Interlock Research

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This is based on the notion that no individual or group can ever understand anything fully on their own.

There will always likely be gaps in people’s knowledge of which they are unaware and this will tend lead to incorrect action being taken, or important action not taken, leading to unintended consequences.

The concept of Interlock Research is an attempt to overcome this and at the same time embed individuals who actually formulate policy in the process, meaning accurate ideas and appropriate policy can feed in by a form of “osmosis” or “lateral diffusion.”

This notion can be applied to the enormously complicated world of Energy and Energy Policy.  The point is that each actor (a person or a group) will only have a partial view, if left to themselves.

However if the issue is broken down into small sub-area, each understood by an individual expert (as evidenced by their track record in that area) or group  and they are in lateral communication, along the lines of interactions of their sub-area, then collectively they can understand it, because all the  participants will have the ability to inform their colleagues of any blind spots, if necessary seeking them out to do so.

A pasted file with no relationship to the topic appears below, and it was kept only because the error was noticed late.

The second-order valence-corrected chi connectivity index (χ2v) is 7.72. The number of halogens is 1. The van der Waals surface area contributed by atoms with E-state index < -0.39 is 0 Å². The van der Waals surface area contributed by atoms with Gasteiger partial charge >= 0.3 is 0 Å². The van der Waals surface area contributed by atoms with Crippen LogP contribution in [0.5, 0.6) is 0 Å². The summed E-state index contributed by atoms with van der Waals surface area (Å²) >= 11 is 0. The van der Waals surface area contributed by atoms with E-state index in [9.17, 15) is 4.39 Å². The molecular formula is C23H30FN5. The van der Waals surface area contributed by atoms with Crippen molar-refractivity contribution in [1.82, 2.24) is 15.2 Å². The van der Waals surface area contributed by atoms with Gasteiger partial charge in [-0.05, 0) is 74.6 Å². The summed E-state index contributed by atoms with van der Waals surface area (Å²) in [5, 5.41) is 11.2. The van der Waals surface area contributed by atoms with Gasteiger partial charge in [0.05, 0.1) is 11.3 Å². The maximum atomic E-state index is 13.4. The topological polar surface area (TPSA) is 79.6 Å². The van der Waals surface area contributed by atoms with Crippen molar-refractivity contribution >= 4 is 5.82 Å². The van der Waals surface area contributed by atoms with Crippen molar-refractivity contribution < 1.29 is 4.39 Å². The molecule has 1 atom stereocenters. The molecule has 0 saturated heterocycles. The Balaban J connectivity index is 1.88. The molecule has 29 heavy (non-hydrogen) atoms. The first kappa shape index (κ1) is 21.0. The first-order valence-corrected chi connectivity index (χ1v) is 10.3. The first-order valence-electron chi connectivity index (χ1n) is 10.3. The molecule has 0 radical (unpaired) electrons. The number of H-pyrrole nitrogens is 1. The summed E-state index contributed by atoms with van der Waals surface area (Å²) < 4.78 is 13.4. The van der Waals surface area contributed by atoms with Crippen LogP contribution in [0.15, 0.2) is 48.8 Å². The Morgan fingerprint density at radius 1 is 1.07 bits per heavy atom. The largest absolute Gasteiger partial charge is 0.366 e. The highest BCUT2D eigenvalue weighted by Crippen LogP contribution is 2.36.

Furthermore, if some of the participants are involved in actual policy formation any insights and overall mental models, can be fed into policy formulation, by a process of “lateral diffusion” or “osmosis” (like the Sunday Soviets – see below – “Lessons from the Second World War“) and this applies whether it is policy of governments or corporations.

Energy Policy Interlock Research and Interlock Diagram

Taking the issue of energy policy as an example this is how it works.

Researchers (used in a very general sense – the term could mean policy makers, civil servants, energy researchers, managers) looking at this issue might have in their minds, or indeed draw up a diagram setting out the how they thought the issues interconnected like this:

They would locate an individual expert for each of the above nodes.  Those experts would work together and discuss the interactions and extend the interlock diagram – it might then look like this: